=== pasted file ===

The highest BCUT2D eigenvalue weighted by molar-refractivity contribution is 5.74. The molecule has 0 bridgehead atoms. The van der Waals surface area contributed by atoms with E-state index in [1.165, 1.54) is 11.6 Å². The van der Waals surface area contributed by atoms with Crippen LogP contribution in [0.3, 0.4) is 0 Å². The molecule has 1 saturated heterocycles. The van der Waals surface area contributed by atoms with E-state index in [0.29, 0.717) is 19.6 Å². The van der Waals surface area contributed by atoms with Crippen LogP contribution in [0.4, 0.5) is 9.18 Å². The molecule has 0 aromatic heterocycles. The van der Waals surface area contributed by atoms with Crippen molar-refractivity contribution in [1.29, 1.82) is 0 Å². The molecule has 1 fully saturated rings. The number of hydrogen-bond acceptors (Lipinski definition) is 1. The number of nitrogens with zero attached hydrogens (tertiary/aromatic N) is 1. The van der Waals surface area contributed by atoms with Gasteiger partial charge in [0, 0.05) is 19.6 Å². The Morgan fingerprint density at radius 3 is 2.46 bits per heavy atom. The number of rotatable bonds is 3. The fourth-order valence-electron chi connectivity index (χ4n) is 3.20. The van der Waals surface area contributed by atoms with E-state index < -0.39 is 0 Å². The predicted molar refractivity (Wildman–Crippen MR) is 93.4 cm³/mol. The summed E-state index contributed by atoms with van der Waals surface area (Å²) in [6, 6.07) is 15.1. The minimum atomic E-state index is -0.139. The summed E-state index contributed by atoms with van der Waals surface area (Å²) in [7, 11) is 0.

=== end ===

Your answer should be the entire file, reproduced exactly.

The highest BCUT2D eigenvalue weighted by molar-refractivity contribution is 5.74. The molecule has 0 bridgehead atoms. The van der Waals surface area contributed by atoms with E-state index in [1.165, 1.54) is 11.6 Å². The van der Waals surface area contributed by atoms with Crippen LogP contribution in [0.3, 0.4) is 0 Å². The molecule has 1 saturated heterocycles. The van der Waals surface area contributed by atoms with E-state index in [0.29, 0.717) is 19.6 Å². The van der Waals surface area contributed by atoms with Crippen LogP contribution in [0.4, 0.5) is 9.18 Å². The molecule has 0 aromatic heterocycles. The van der Waals surface area contributed by atoms with Crippen molar-refractivity contribution in [1.29, 1.82) is 0 Å². The molecule has 1 fully saturated rings. The number of hydrogen-bond acceptors (Lipinski definition) is 1. The number of nitrogens with zero attached hydrogens (tertiary/aromatic N) is 1. The van der Waals surface area contributed by atoms with Gasteiger partial charge in [0, 0.05) is 19.6 Å². The Morgan fingerprint density at radius 3 is 2.46 bits per heavy atom. The number of rotatable bonds is 3. The fourth-order valence-electron chi connectivity index (χ4n) is 3.20. The van der Waals surface area contributed by atoms with E-state index < -0.39 is 0 Å². The predicted molar refractivity (Wildman–Crippen MR) is 93.4 cm³/mol. The summed E-state index contributed by atoms with van der Waals surface area (Å²) in [6, 6.07) is 15.1. The minimum atomic E-state index is -0.139. The summed E-state index contributed by atoms with van der Waals surface area (Å²) in [7, 11) is 0.